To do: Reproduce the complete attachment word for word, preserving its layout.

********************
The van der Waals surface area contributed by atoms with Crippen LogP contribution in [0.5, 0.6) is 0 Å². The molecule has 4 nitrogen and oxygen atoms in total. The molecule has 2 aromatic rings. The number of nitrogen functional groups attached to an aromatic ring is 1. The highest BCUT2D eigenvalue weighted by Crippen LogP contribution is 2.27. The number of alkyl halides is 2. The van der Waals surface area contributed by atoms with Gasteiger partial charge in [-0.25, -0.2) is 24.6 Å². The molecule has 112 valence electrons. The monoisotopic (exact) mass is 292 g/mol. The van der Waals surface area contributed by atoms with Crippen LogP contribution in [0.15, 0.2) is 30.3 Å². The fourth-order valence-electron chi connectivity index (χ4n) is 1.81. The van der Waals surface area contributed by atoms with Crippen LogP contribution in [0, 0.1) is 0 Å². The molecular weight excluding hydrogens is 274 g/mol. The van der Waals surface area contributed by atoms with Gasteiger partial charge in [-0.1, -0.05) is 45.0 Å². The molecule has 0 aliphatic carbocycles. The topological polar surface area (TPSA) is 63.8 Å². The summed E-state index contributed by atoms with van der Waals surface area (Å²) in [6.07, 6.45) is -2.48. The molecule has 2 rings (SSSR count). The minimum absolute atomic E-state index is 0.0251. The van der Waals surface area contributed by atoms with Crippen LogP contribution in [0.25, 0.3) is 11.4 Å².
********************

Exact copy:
The van der Waals surface area contributed by atoms with Crippen LogP contribution in [0.5, 0.6) is 0 Å². The molecule has 4 nitrogen and oxygen atoms in total. The molecule has 2 aromatic rings. The number of nitrogen functional groups attached to an aromatic ring is 1. The highest BCUT2D eigenvalue weighted by Crippen LogP contribution is 2.27. The number of alkyl halides is 2. The van der Waals surface area contributed by atoms with Gasteiger partial charge in [-0.25, -0.2) is 24.6 Å². The molecule has 112 valence electrons. The monoisotopic (exact) mass is 292 g/mol. The van der Waals surface area contributed by atoms with Crippen LogP contribution in [0.15, 0.2) is 30.3 Å². The fourth-order valence-electron chi connectivity index (χ4n) is 1.81. The van der Waals surface area contributed by atoms with Crippen LogP contribution in [0, 0.1) is 0 Å². The molecular weight excluding hydrogens is 274 g/mol. The van der Waals surface area contributed by atoms with Gasteiger partial charge in [-0.1, -0.05) is 45.0 Å². The molecule has 0 aliphatic carbocycles. The topological polar surface area (TPSA) is 63.8 Å². The summed E-state index contributed by atoms with van der Waals surface area (Å²) in [6.07, 6.45) is -2.48. The molecule has 2 rings (SSSR count). The minimum absolute atomic E-state index is 0.0251. The van der Waals surface area contributed by atoms with Crippen LogP contribution in [0.25, 0.3) is 11.4 Å².